Protect LGBTQIA+ community By Rahul Saxena@ LexCliq

Madras High Court on Monday directed the Union Ministry of Social Justice and Empowerment to enlist non-governmental organisations (NGOs) that could provide counseling, monetary support, legal assistance and protection to lesbian, gay, bisexual, transgender, queer, intersex, asexual and such others’ (LGBTQIA+) community until a law could be enacted to protect them.

Backdrop to the Judgment

A writ petition was filed by two young women who had fled from Madurai to Chennai because their parents were opposed to their relationship.  Madras High Court directed the Madurai police to keep their hands off the issue and penned down an elaborate judgment for the protection of rights of LGBTQIA community.

Directions of Madras High Court

Ministry of Social Justice and Empowerment to upload the details of the NGOs, along with their
address, contact details and the services provided by them, on its website within eight weeks and
revise the information periodically. Any person from LGBTQIA+ community who has faced an issue can approach any of the enlisted
NGOs for safeguarding their rights. In order to provide need based relief to people from LGBTQIA+ community, NGOs should also
coordinate with the police with respect to offences committed against them. NGOs, in consultation with the Ministry, should maintain confidential records of such persons who approached them and the aggregate data be submitted to the Ministry bi-annually.  The court further ordered that appropriate changes be made to the existing government short stay homes, anganwadi shelters, Garima Greh (shelter home for transgender persons) for providing accommodation, food, medical care and recreational facilities to those from the community in need of such assistance. The Ministry was directed to create the infrastructural requirements within 12 weeks. The Court further ordered to carry out sensitisation programmes for stakeholders, including police and prison authorities, judges, physical and mental health professionals, educational institutions, health workers, public and private workplaces.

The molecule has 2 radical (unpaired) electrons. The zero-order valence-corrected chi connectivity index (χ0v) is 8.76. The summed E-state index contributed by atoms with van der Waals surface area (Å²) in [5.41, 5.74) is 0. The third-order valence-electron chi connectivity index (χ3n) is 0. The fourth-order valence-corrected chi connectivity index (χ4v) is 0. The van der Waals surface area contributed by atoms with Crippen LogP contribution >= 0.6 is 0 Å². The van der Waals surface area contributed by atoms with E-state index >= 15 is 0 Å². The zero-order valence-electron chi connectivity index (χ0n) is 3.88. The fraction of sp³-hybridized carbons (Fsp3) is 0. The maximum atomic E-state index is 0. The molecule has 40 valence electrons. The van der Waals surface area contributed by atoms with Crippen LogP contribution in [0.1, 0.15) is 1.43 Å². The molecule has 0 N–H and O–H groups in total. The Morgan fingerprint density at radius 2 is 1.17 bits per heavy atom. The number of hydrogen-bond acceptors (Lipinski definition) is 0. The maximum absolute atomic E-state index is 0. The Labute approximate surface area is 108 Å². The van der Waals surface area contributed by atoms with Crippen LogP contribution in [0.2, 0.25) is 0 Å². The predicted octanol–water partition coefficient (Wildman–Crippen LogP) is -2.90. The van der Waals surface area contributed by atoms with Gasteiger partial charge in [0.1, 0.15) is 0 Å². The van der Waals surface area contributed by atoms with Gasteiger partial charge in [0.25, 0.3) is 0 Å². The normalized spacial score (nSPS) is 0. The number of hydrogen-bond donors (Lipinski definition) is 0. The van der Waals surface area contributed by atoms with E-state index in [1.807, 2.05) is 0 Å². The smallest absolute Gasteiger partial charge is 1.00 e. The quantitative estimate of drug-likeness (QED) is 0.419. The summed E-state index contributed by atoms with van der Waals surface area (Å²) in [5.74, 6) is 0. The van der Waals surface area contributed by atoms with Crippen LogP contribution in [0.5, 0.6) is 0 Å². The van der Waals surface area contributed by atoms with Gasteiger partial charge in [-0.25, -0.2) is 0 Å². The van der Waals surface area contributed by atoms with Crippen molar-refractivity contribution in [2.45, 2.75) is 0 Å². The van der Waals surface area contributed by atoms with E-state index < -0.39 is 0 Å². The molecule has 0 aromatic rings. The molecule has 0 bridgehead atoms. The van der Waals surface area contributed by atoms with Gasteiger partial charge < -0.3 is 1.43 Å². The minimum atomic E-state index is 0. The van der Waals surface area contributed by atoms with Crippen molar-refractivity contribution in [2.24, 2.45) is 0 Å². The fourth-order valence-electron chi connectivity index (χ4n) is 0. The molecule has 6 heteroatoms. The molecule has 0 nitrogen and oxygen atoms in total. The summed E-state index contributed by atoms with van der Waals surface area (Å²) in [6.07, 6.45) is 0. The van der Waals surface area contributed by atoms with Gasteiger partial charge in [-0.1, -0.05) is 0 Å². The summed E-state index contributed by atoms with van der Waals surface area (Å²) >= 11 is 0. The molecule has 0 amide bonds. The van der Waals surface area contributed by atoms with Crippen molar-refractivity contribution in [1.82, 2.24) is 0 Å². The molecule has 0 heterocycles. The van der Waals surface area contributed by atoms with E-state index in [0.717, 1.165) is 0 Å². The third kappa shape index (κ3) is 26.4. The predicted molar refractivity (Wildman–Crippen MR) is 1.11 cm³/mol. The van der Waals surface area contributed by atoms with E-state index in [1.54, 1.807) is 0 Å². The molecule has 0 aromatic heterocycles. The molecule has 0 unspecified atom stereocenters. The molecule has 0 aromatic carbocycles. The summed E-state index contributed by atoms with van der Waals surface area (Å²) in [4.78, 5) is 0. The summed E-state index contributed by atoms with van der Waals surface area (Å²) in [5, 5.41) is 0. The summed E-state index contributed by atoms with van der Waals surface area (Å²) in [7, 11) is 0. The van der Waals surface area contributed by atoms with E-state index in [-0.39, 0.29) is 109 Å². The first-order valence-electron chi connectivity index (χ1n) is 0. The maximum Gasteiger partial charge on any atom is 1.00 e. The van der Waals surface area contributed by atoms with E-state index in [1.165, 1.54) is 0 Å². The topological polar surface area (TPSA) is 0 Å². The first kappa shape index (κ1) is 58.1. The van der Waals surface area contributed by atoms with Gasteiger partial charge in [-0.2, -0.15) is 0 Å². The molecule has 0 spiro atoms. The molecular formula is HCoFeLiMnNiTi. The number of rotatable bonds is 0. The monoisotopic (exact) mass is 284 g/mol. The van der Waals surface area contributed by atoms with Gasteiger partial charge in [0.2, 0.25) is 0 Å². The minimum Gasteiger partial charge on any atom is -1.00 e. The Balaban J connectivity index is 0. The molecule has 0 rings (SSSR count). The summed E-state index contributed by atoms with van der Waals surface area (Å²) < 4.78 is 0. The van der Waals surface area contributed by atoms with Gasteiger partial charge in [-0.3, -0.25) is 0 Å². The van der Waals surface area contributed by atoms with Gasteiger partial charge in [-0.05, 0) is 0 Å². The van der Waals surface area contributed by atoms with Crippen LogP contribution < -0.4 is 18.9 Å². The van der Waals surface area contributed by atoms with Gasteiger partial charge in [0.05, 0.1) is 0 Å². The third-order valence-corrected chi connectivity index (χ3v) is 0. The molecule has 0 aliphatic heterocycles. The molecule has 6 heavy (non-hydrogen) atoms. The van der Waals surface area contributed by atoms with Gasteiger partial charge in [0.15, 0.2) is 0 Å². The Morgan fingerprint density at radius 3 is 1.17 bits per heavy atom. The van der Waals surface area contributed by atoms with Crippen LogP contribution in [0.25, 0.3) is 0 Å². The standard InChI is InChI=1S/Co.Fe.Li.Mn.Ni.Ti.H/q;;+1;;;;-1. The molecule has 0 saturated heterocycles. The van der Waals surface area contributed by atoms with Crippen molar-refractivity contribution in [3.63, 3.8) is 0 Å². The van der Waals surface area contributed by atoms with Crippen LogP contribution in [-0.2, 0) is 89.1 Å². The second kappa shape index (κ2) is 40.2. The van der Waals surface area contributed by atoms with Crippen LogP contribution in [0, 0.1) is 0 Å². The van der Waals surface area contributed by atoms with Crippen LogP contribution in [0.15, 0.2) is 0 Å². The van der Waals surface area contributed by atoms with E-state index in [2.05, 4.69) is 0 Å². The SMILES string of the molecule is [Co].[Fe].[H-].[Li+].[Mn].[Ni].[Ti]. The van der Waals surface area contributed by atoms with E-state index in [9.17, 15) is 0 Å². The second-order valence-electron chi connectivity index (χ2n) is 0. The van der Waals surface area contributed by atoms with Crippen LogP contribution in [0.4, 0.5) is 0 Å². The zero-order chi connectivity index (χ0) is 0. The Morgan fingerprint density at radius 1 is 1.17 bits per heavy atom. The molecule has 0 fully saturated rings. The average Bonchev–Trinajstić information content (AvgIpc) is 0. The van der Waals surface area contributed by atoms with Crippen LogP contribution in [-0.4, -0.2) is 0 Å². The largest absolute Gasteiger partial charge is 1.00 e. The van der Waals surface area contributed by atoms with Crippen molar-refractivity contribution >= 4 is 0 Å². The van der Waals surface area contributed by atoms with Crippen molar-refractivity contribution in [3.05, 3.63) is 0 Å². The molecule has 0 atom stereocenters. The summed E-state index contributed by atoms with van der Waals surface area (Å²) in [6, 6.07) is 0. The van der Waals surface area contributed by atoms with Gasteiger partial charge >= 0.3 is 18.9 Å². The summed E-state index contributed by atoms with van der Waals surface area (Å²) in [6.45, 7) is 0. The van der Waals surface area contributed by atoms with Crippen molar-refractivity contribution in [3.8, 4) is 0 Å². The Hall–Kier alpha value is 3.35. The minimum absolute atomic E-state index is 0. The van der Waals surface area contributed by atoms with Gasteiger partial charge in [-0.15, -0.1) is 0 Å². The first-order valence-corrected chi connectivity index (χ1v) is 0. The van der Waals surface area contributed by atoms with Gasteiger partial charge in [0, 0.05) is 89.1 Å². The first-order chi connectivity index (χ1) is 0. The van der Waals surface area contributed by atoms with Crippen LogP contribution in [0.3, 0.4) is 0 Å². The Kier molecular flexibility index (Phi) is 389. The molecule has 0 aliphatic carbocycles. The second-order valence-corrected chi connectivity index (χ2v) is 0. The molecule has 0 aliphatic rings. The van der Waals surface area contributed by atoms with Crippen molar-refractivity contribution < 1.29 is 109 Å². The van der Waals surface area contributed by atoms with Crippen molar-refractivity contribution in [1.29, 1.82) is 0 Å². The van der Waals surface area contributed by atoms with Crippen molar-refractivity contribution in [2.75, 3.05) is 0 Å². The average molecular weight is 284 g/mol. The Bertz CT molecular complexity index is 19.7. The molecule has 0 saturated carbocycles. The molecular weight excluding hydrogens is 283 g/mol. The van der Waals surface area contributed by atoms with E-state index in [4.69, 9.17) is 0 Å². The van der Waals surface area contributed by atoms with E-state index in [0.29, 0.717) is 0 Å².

Lesbian, gay, bisexual and transgender people are more likely to experience intolerance, discrimination, harassment, and the threat of violence due to their sexual orientation, than those that identify themselves as heterosexual. This is due to homophobia (the fear or hatred of homosexuality). Some of the factors that may reinforce homophobia on a larger scale are moral, religious, and political beliefs of a dominant
group .Lesbian, gay, bisexual, transgender (LGBT) people face tremendous difficulties growing up in a society where heterosexuality is often presented as the only acceptable orientation and homosexuality is regarded as deviant. They continue to face discrimination and exclusion across the world in all spheres of life.  In the labour market, a majority of LGBT people continue to hide their sexual orientation or to